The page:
Parts Markup

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Heavy duty repair shops have two goals: to offer a valuable service and to make a profit. If your shop doesn’t achieve the latter, it won’t be open very long to provide the former. One fatal mistake many shop owners make is the way they price parts. Some got used to a simple percentage markup structure long ago and have never bothered to make a change. Others may feel that their profits should come from the service they perform, so they basically pass on the cost straight across with no parts markup.

The shops in both cases are leaving profits on the table, and they likely don’t even know what’s causing their anemic bottom lines. A fresh parts markup strategy is the solution for taking heavy duty repair shops from barely surviving to effortlessly thriving.

Parts Cost More Than What’s on the Invoice

There’s a reason that simply marking up parts by a percentage—50%, for instance—doesn’t typically result in healthy profits. It’s because that basic formula doesn’t account for hidden costs the part carries. Also known as burden rate or overhead, those costs include everything involved in ordering the part. They’re things such as time, a computer, Internet connection, electricity, and a phone. If your shop keeps parts stocked, there’s also the cost of space to store them until they’re needed. Plus, don’t forget other overhead costs like:

  • insurance
  • theft
  • unused parts that are outdated

That means that a part that the vendor charges $100 for could end up costing $120 or more after your parts manager orders it and stocks it on the shelf.

Parts Markup Strategies

Rather than taking a hit-and-miss approach to profits, it’s best to have a plan. There are several parts markup strategies you can use. For instance, you could aim to make a certain percentage in profit. In general, heavy duty repair shops should make around 45% in profits on parts, so your parts markup would be based on a 45% profit margin.

Alternatively, you could go with volume-based pricing. For that strategy, you take a higher markup on slow-moving inventory than on parts with high turnover. Another approach is to charge more markup on low-priced items. For example, a bolt or bracket might only cost you .50 cents, but not many people know what small, low-priced parts like those cost and they typically don’t care. You’ll find customers are more concerned with big-ticket items rather than haggling over parts that cost a few dollars. That means you could easily charge $2.50 for that .50-cent part, which translates into an 80% profit margin.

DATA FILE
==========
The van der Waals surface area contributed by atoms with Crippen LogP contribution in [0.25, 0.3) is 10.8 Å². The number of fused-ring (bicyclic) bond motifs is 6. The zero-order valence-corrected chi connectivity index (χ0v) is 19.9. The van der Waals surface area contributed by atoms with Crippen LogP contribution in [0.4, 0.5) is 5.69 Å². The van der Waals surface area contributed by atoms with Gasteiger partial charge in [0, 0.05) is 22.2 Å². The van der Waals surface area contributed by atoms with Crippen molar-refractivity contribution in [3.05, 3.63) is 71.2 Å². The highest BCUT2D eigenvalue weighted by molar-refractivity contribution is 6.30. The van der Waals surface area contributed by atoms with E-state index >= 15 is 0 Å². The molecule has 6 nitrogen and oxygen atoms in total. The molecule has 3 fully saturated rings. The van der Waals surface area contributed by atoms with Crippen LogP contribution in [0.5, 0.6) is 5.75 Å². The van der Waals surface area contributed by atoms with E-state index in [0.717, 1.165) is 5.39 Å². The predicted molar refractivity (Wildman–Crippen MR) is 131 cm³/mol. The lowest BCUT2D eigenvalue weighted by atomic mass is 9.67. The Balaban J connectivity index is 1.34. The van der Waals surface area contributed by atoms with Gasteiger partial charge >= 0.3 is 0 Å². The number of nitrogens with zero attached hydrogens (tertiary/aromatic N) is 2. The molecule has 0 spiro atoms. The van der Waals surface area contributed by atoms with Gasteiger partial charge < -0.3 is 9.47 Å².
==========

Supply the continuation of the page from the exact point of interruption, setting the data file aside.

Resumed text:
Calculating Parts Markup

Once you know how much you want to make, you can work back from there to determine a profitable parts markup. Here’s a formula for calculating a parts markup that will return a 45% profit:

full cost of the part/(100-target profit margin)100=what you charge for the part

With a target profit margin of 45%, you would divide the full cost of the part by 100-45 which is 55, then multiply that answer by 100. Therefore, plugging in our $100 part example ($120 fully burdened) gets us a parts markup of $98.18:


Naturally, you can use different percentages for the target profit margin if you decide not to mark up all parts the same. Applying this equation to each part you sell will guarantee a consistent profit. Plus, it keeps your shop competitive while ensuring you don’t get a reputation for over-charging.

Of course, doing the math every time you create an estimate or invoice can be more of a mental workout than most people want to do. Although it’s important to understand how effective parts pricing works, good shop management software does the calculating for you. It works well with any parts markup strategy because it saves time and, in the end, that increases profits, too.


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